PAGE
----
European Commission Outlines Korean Air-Asiana Merger Concerns


The European Commission has launched an in-depth investigation into the proposed Korean Air-Asiana merger, which the regulator says could be anti-competitive.

Credit: Newscom/Alamy Stock Photo

The European Commission (EC) has confirmed that it will proceed with an in-depth investigation into the proposed Korean Air-Asiana merger due to concerns about its effect on competition.

Korean Air had to apply for approval from the EC because the two carriers both operate flights to Europe. The airlines have also applied for clearance from a number of other regulatory organizations around the world.

The EC was under a deadline to decide whether to simply approve the proposal or instead proceed with the phase II in-depth investigation. Having taken the latter course, Brussels now has until July 5 to issue its ruling on the case.

The investigation will assess “the effects of the transaction to determine whether [the EC’s] competition concerns are confirmed.”

Competition could be reduced on four routes in particular if the proposed merger goes ahead, the EC said. Reuters has previously identified these four routes as being between South Korea and Barcelona, Frankfurt, Paris and Rome.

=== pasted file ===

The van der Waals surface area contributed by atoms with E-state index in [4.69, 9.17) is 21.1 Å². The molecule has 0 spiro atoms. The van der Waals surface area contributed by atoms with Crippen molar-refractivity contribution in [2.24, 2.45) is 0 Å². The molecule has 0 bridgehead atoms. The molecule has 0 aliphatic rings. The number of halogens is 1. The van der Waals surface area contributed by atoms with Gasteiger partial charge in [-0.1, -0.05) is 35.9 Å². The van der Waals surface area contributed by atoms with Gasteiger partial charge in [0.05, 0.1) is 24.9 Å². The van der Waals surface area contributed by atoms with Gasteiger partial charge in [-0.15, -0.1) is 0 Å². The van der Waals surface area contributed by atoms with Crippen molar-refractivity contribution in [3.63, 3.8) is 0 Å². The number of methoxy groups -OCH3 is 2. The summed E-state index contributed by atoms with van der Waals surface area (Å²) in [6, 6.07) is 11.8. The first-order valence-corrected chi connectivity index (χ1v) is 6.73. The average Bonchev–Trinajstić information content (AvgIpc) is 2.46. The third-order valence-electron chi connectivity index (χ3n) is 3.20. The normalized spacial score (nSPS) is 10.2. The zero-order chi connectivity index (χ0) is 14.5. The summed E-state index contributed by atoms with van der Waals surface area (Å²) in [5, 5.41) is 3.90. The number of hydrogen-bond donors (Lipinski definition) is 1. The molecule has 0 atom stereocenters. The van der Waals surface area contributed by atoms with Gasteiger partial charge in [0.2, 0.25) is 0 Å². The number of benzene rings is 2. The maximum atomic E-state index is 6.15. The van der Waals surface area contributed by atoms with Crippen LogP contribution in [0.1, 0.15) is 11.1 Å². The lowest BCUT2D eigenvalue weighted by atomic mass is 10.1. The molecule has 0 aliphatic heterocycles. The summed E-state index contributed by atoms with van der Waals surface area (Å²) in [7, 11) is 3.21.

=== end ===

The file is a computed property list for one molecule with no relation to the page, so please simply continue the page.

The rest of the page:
Korean Air and Asiana compete head-to-head on these four routes, and on two of them they are the only two carriers offering direct passenger service. Other airlines would be “unlikely to exert sufficient competitive pressure on the merged entity,” the EC said.

The merger could also reduce competition for cargo services between South Korea and Europe, according to the EC’s statement.

Questioning the rationale behind the merger, the EC said that despite the effects of the COVID-19 pandemic, it thought it unlikely that Korean Air and Asiana would stop competing with each other if the tie-up did not go ahead.

Responding to the EC’s latest move, Korean Air said it is “confident that our merger will benefit our customers in the market, and [the airline] will continue to communicate with the EC and submit our remedies to address their concerns.”

UK regulators are also considering the merger proposal. In this market, Korean Air agreed to carve out slots so that Virgin Atlantic—soon to join Korean Air in SkyTeam—or another competitor could enter the London-Seoul market.

The UK Competition and Markets Authority (CMA) indicated this remedy would be adequate to address its concerns, but has not yet issued its final ruling, which is now due by March 23, as it seeks more detail.

South Korea’s Fair Trade Commission has already approved the merger. While many other overseas jurisdictions have also granted clearance, the U.S. and Japan are among those that have yet to issue approvals.

Adrian Schofield

Adrian is a senior air transport editor for Aviation Week, based in New Zealand. He covers commercial aviation in the Asia-Pacific region.